— A mother’s diet before conception can alter her child’s genes permanently, potentially making them more prone to lifelong health problems, researchers found in a study published Tuesday in the online science journal Nature Communications
The children of women who conceived during Gambia’s lean season had different genetic markers on their DNA compared to the children of women who conceived during the harvest season, researchers from the London School of Hygiene and Tropical Medicine
, director of the MRC International Nutrition Group and one of the authors of the study, explained.
“I think everybody understands that we inherit our genes from our parents and that those are the main ways in which we resemble our parents and we inherit the characteristics they had," he said. "What fewer people know is that those genes can actually be altered and they can be altered by several processes, which are very complicated and not yet fully understood, but one of these involves adding little markers onto the genes, which can switch some genes on or turn them off."
Prentice and his colleagues studied how diet affects which genes are turned on or off by comparing two groups of women in rural Gambia: one that conceived during the dry season, when food is lacking in both quantity and quality, and one that conceived during the rainy season, when mothers have access to more protein and high-energy meals.
The researchers followed more than 2,000 women across 34 villages between July 2009 and July 2011.
Each time a woman gave birth, the researchers measured the markers on the baby's genes.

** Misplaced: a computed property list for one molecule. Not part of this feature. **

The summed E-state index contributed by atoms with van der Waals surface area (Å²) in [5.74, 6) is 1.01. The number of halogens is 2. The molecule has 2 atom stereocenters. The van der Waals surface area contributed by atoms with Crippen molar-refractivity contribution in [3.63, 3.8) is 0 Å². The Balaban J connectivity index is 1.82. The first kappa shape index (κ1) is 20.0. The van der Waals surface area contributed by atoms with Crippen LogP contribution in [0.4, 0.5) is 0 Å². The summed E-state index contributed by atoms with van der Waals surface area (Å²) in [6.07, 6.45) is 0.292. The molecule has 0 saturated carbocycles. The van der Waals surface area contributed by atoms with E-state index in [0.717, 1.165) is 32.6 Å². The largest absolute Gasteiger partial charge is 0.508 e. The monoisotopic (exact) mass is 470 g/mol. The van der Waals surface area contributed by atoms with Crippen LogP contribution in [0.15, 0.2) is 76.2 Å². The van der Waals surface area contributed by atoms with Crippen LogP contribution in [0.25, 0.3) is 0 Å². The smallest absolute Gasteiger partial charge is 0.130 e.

“To our great surprise, we found very strong effects in the different levels of markings, according to whether the babies had been conceived in the dry season or the rainy season. ... So what this tells us is that a mother’s diet in preparation for pregnancy or right at the moment of conception is highly crucial to how these genes are marked and that this almost inevitably will have lasting effects on their baby’s health,” Prentice said.
Researchers do not know precisely what the affected genes are responsible for, but are believed to determine susceptibility to cancer later in life, as well as weight gain and obesity, and the probability of dying from infectious diseases as a young adult.
In addition to folic acid, which has already been shown to help the development of babies, the study concluded vitamin B and a chemical compound known as choline, which is found in eggs and certain animal products, are necessary to achieving the “good” markings on the genes and improving the long-term health of a child.
Senior author Branwen Hennig
, senior investigator scientist with MRC in Gambia, said: "Our results represent the first demonstration in humans that a mother's nutritional well-being at the time of conception can change how her child's genes will be interpreted, with a life-long impact."
Prentice said, “Our ultimate goal is to define an optimal diet for mothers-to-be. ... Preconceptional folic acid is already used to prevent defects in embryos. Now our research is pointing towards the need for a cocktail of nutrients, which could come from the diet or from supplements.”